DOE Employees, Contractors, and Subcontractors; Companies that Provided Beryllium to DOE; and Atomic Weapons Employees.
Under the Energy Employees Occupational Illness Compensation
Program Act of 2000 (P.L. 106-398, Title XXXVI), DOE employees, contractors and
subcontractors, beryllium workers, and atomic weapons workers, who suffer from
beryllium disease, chronic silicosis, bone cancer, or one of the 19 cancers
covered under RECA are eligible for a lump-sum payment of $150,000 and payment
of future medical expenses. People
already receiving compensation under RECA or a VA radiation compensation
program cannot receive payments under this act.
However, uranium miners who have received a $100,000 RECA payment are
eligible for another $50,000 lump-sum payment and payment of future medical
expenses. The Department of Labor (DOL) began
accepting claims for compensation under this program on
Information is also available from DOE’s website at [http://www.ehdoe.gov/advocacy/] or by phone through its Office of Worker Advocacy at (877 447-9756.
Information is also available from DOL’s website at [http://www.dol.gov] or by phone through the DOL Energy Employees Compensation Information Help Line at (866) 888-3322.
Background. The President’s Advisory Committee on Human
Radiation Experiments, which was established by President Clinton’s Executive
Order 12891 on
Citizens who may have been exposed during federally-funded radiation experiments may call the Department of Energy’s Human Radiation Experiment Hotline at (202) 586-8439.
Nuclear Test Personnel. Persons who participated in nuclear tests during the period of 1945-1962, or who were with U.S. occupation forces in Hiroshima or Nagasaki from August 1945 to July 1, 1946 may call the Defense Threat Reduction Agency’s (DTRA) Nuclear Test Personnel Review Program at (800)-462-3683 (8 a.m.-5 p.m. EST, Monday-Friday).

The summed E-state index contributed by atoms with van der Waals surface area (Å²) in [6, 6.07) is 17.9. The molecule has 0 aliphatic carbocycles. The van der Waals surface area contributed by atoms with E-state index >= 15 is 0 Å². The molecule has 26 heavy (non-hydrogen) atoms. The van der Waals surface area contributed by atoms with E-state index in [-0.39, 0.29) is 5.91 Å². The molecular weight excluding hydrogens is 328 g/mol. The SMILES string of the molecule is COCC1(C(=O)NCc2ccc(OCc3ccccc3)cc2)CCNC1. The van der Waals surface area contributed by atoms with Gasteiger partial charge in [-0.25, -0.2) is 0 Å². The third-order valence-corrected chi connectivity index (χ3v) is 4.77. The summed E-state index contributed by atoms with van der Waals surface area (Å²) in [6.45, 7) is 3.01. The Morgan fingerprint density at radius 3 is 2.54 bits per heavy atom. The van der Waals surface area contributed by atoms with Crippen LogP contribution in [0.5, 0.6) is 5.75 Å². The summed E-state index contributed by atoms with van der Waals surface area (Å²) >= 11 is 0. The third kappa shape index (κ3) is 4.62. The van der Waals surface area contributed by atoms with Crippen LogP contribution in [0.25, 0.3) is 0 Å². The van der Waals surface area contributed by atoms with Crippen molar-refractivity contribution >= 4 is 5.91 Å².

The National Cancer Institute’s Study to Estimate Iodine (I-131) Doses from Nuclear Fallout and numerous items dealing with this report and thyroid cancer are available at the National Cancer Institute’s website at [http://rex.nci.nih.gov/INTRFCE_GIFS/WHTNEW_INTR_97.htm]
The Department of Energy’s website containing the voluminous Fina lReport of the Advisory Committee on Human Radiation Experiments is at [http://tis.eh.doe.gov/ohre/roadmap/achre/index.html].
The Department of Veterans Affairs Fact Sheet on Programs for Veterans Exposed to Radiation is at [http://www.va.gov/pressrel/99radpgm.htm].
Several scholarly studies of veterans or civilians exposed to radiation can be found by searching the National Academy of Science’s National Academy Press Web page at [http://books.nap.edu/] and using the terms radiation and exposure and civilian or veteran.
National Association of
Atomic Veterans. This group is looking for individuals who
participated in atmospheric testing, were members of
National Association of Radiation Survivors. This organization is interested in gathering information from participants or their relatives. Call (800) 798-5102.
Cancer Information Service. This federal government service provides free material about cancer and its treatment from the National Cancer Institute website at [http://cis.nci.nih.gov/]. To speak to a cancer information specialist, call the Cancer Information Service at (800) 4-CANCER.
Radiation Effects Research
Foundation (RERF). This is a Japanese organization, jointly
funded by DOE and the Japanese government and located in